> "one" instead of "1", and we happen to know that users don't care if it
> returns "one" or "1".  If someone were to declare f(x) to be PARALLEL SAFE,
> what's the worst that could happen?

Well, this isn't so much about whether the function is parallel safe
as whether it is marked volatile or not; as you describe it, it would
potentially give time-varying results even in a non-parallel query.
Such a function should be marked volatile to avoid strange behavior,
ie the optimizer making invalid assumptions.

AFAIK "parallel safe" and "non-volatile" are more or less independent
restrictions, though someone might correct me.  A function that writes
to the DB must be considered both volatile and parallel unsafe, but
if it doesn't do that then I think it could have any combination
of these properties.

                        regards, tom lane


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Re: Whan is it safe to mark a function PARALLEL SAFE?

Peter Geoghegan-4
On Sun, Sep 8, 2019 at 12:27 PM Tom Lane <[hidden email]> wrote:

> > If an error is raised in one parallel worker, does this
> > cause the other parallel workers to be immediately terminated?
>
> I think not, though I didn't work on that code.  The error will
> be reported to the parent backend, which will cause it to fail
> the query ... but I think it just waits for the other worker
> children to exit first.  That's not something to rely on of course.
> Even if we don't make an attempt to cancel the other workers today
> we probably will in future.  But the cancel attempt would certainly
> be asynchronous, so I'm not sure how "immediate" you are worried
> about it being.

If workers call CHECK_FOR_INTERRUPTS() frequently, which they should,
then it should appear to users as if raising an error in one worker
kills everything almost immediately, or immediately.  For example, if
a parallel CREATE INDEX has a worker that raises a unique violation
error, that must work in a way that at least *appears* to be very
similar to what the user would get with a serial CREATE INDEX. (The
worst that can happen is that they'll very occasionally get two unique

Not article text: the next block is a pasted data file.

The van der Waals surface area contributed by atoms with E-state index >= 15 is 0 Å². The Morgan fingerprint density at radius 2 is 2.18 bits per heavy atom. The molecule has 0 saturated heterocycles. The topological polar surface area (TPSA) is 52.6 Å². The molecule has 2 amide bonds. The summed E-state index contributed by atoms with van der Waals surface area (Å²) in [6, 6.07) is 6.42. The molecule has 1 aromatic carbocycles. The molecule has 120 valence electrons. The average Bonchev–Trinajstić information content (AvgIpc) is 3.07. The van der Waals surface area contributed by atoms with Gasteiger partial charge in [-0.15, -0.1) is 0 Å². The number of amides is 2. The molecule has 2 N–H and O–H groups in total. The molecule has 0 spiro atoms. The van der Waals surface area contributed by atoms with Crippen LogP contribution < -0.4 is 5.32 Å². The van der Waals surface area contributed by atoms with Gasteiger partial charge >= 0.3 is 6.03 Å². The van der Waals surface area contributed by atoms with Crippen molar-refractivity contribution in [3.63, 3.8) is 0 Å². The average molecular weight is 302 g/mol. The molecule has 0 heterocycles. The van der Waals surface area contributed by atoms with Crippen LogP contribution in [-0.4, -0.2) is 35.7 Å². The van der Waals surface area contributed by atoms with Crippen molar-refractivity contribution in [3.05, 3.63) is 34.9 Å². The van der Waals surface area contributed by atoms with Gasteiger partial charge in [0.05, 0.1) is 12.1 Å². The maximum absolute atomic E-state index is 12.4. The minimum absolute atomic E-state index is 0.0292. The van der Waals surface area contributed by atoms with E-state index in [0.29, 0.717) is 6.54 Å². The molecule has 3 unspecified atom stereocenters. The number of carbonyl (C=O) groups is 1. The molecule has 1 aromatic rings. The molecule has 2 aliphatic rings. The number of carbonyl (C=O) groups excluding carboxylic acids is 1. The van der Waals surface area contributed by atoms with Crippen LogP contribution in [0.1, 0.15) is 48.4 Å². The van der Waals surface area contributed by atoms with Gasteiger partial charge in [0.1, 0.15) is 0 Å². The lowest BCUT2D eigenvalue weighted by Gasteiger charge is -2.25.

violation errors instead of one, or something like that.)

That said, there are theoretical failures where it could take rather a
long time for the parent/leader to get the memo -- see
WaitForParallelWorkersToAttach() and its caller (note that anything
using a gather node is subject to the same kind of failure that
WaitForParallelWorkersToAttach() handles, even though they won't call
the function themselves). These failures (e.g. fork() failure) are
generally assumed to be rare to non-existent, though. Users will
surely be upset if parallel queries cannot be cancelled almost
immediately. If it happened with any regularity, somebody would have
complained by now.

As Tom said, it's hard to give a useful answer without more context --
how you define "immediate"?

--
Peter Geoghegan


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Re: Whan is it safe to mark a function PARALLEL SAFE?

Jim Finnerty
The scenario is a STABLE function that calls out to an AWS service that
charges micro pennies per row, so periodically inserting
CHECK_FOR_INTERRUPTS() should be able to prevent charges from accumulating
for a  statement that has already failed in another parallel worker.

I think it's safe to declare such functions as PARALLEL SAFE.  Thank you!



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Jim Finnerty, AWS, Amazon Aurora PostgreSQL
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Jim Finnerty, AWS, Amazon Aurora PostgreSQL